Cuba cracks down on political opponents, common crimeFebruary 17, 1999
Web posted at: 7:45 p.m. EST (0045 GMT)
HAVANA (CNN) -- Cuba's communist leadership has pushed through harsh new penalties to curb internal political opposition and roll back a worrying increase in common crime.
Cuba's National Assembly on Tuesday approved setting prison terms of up to 20 years for political opponents judged to be "collaborating" with the U.S. government's economic embargo policy toward Cuba.
However, the wide, catch-all wording of the measures against "counter-revolutionaries and annexationists" suggested that it could be interpreted to cover any form of criticism of the government, whether it was linked to the United States or not.
A second law directed against common crime introduced the death penalty for some drug-trafficking offenses and life imprisonment for offenses like armed or violent assaults on persons and property.
President Fidel Castro, explaining the new legislation, said Cuba had the right to defend itself in what he called "this war against the Yankee empire and its servants inside the country." He added: "We are defending a trench in Latin America and the world."
Castro said Cuba's enemies, principally the U.S. government, were trying to take advantage of "internal weaknesses" such as crime, which had increased as a result of Cuba's economic opening after the collapse of the Soviet bloc.
The moves were likely to be interpreted by human rights organizations and many foreign governments, even those with friendly ties with Cuba, as a sign of ideological retrenchment by a one-party communist government.
"Things in Cuba hadn't been moving anywhere fast. But this is definitely a step backwards," said one European diplomat.
Cuba's top Roman Catholic church leader on Tuesday expressed concern about the strict new measures for both common and political crimes.
"This is not the way to resolve things," Cardinal Jaime Ortega said of the proposal to expand the use of the death penalty and lengthen prison sentences. "The problem is more than that. It is in our values, in the family, in education."
Of capital punishment, Ortega said, "One bad thing cannot be resolved with another bad thing."
The death penalty was common in the 1960s and 1970s, but has been rare in the past two decades.
The anti-subversion law appears to be aimed especially at independent Cuban journalists, many of whom are in regular contact with the U.S. government's Radio Marti, which opposes the Castro government.
The measures would ban the introduction of "subversive" materials into the country, along with the importation of equipment designed to disseminate such information. The law also restricts collaboration with the news media if such work furthers the trade embargo, or related U.S. policy toward Cuba.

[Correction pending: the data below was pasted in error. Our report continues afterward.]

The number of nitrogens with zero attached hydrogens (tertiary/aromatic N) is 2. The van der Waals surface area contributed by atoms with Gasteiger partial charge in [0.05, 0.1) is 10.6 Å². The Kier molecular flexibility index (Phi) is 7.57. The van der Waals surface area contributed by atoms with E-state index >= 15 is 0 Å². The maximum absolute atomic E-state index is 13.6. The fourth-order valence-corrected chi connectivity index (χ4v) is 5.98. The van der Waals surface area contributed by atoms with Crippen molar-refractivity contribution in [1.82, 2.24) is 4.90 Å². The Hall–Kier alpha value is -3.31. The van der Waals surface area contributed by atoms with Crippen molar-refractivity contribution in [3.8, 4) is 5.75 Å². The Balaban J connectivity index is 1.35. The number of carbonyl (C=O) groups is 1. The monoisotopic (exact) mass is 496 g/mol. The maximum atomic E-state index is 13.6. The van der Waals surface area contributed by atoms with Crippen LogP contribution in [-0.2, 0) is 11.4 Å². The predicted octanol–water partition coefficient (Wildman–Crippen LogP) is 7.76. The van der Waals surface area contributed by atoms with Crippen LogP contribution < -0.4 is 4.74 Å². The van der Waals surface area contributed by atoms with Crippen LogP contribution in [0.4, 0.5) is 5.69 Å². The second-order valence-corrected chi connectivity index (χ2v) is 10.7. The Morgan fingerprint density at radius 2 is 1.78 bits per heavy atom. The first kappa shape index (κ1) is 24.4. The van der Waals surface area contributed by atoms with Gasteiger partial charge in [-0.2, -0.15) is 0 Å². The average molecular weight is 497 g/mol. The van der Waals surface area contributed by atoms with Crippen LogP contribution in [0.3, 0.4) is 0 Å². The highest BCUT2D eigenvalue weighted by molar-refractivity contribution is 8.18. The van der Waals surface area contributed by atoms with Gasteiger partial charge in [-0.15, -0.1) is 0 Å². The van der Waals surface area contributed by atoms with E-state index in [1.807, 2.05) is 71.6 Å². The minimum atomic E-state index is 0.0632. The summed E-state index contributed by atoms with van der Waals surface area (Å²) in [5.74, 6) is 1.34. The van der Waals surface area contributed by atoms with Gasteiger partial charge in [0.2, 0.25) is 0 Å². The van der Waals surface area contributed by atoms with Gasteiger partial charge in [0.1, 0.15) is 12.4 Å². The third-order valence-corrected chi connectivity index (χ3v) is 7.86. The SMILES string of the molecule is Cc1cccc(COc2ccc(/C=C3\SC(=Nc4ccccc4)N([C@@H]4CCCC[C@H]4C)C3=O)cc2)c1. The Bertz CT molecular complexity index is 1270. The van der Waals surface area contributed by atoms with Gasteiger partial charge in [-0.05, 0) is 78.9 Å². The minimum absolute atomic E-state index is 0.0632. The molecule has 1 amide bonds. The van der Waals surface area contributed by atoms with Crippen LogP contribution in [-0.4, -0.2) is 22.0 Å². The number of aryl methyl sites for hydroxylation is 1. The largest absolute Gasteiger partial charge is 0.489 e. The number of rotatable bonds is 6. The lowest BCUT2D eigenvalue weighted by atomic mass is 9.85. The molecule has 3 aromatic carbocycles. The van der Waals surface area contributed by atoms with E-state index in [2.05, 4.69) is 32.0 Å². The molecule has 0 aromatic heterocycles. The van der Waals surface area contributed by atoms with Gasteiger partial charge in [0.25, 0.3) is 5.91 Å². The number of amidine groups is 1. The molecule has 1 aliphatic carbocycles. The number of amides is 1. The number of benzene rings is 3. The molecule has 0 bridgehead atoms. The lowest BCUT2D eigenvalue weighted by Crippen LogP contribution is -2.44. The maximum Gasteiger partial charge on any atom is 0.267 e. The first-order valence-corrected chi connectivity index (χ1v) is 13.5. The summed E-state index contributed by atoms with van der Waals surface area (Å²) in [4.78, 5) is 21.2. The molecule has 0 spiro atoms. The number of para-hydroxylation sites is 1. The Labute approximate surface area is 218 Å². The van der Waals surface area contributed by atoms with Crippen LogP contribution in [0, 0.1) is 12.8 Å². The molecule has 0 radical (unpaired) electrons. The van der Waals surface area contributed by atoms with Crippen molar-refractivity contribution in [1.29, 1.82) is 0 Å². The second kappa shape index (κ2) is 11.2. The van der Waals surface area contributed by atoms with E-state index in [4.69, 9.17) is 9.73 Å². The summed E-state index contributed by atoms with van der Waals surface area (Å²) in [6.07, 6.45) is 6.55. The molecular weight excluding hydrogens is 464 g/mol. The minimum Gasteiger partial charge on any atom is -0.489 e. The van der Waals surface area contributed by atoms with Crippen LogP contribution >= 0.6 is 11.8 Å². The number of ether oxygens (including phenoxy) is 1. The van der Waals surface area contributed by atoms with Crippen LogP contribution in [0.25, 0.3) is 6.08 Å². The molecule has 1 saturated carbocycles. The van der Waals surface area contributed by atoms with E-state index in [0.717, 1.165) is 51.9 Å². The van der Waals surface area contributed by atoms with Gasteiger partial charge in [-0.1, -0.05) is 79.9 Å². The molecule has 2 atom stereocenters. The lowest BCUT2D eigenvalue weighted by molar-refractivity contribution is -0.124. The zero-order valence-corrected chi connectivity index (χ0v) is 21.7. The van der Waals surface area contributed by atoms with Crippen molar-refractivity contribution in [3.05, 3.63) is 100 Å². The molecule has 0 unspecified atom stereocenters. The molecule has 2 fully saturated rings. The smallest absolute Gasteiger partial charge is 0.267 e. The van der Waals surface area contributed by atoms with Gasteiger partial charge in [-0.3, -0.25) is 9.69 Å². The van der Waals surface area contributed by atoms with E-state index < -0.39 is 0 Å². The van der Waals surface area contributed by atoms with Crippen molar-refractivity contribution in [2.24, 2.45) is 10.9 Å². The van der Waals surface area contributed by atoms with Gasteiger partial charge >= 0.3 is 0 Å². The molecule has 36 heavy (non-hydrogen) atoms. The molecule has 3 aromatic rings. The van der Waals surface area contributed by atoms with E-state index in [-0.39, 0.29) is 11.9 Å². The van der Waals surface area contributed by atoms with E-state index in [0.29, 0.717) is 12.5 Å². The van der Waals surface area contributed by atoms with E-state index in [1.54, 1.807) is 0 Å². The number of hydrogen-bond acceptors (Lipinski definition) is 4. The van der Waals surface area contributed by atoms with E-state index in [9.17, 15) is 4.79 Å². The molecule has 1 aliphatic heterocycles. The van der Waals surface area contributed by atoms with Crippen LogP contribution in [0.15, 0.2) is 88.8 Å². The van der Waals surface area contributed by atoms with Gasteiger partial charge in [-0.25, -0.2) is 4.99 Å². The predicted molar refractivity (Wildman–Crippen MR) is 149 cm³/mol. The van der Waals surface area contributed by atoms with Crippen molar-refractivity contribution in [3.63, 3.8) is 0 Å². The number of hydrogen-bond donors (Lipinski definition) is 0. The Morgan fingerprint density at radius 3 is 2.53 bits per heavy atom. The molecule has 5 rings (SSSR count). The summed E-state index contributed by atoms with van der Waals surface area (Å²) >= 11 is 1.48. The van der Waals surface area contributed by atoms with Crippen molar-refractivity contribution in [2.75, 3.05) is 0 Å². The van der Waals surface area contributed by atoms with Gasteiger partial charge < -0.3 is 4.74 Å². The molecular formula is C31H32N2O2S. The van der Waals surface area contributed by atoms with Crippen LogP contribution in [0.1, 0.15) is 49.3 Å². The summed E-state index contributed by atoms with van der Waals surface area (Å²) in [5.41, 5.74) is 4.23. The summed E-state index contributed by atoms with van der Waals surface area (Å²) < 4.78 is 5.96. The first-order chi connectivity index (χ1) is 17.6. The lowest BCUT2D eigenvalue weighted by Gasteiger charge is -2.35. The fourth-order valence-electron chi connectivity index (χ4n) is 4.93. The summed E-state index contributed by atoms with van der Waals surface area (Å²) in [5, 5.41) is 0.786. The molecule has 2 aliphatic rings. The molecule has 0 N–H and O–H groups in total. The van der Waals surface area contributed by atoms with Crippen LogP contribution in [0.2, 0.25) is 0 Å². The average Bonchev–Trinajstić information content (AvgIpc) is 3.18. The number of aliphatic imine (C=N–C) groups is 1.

The crackdown came as an angry response to policy changes announced last month by U.S. President Bill Clinton that would increase contact between the American and Cuban people while maintaining the U.S. embargo against Cuba.
Cuban officials were infuriated by Clinton's proposal, which they said did nothing to ease the sanctions. The anti- subversion legislation seeks to penalize all "collaboration" with U.S. policy against Cuba in all its manifestations, including the 1996 Helms-Burton law, "the blockade, the economic war, subversion" and any similar measures that Washington might adopt in the future.
Some diplomats said they were puzzled about why the authorities felt the need to introduce even tougher legislation against opposition. "Cuba is not lacking in catch-all legislation that squashes dissidence," one diplomat said.
He said the aim might be to frighten and intimidate existing and potential opponents, but added: "The flip side is it suggests that the government itself might be frightened."
The crackdown on dissidence also comes amid a general toughening throughout Cuba's government. Earlier Tuesday, lawmakers revised the penal code to include the death penalty for government officials who engage in drug trafficking and increased sentences for smugglers of illegal aliens.
The new penal code increases Cuba's longest prison sentence from 20 years to 30 years, lengthens terms for repeat offenders and implements the use of life sentences.
A surge in prostitution, robbery and even more violent offenses has alarmed Cuban officials, who describe the crime wave as the most serious threat to Castro's 40-year-old revolution.
Earlier this year, the government beefed up police patrols around the nation's capital and launched a major police recruitment effort. Hundreds of members of the National Revolutionary Police's new special forces now stand guard in tourist areas that until recently were crowded with prostitutes and hustlers.
Reuters contributed to this report.
Cuba takes hard line against opposition, crime
CIA World Factbook: Cuba
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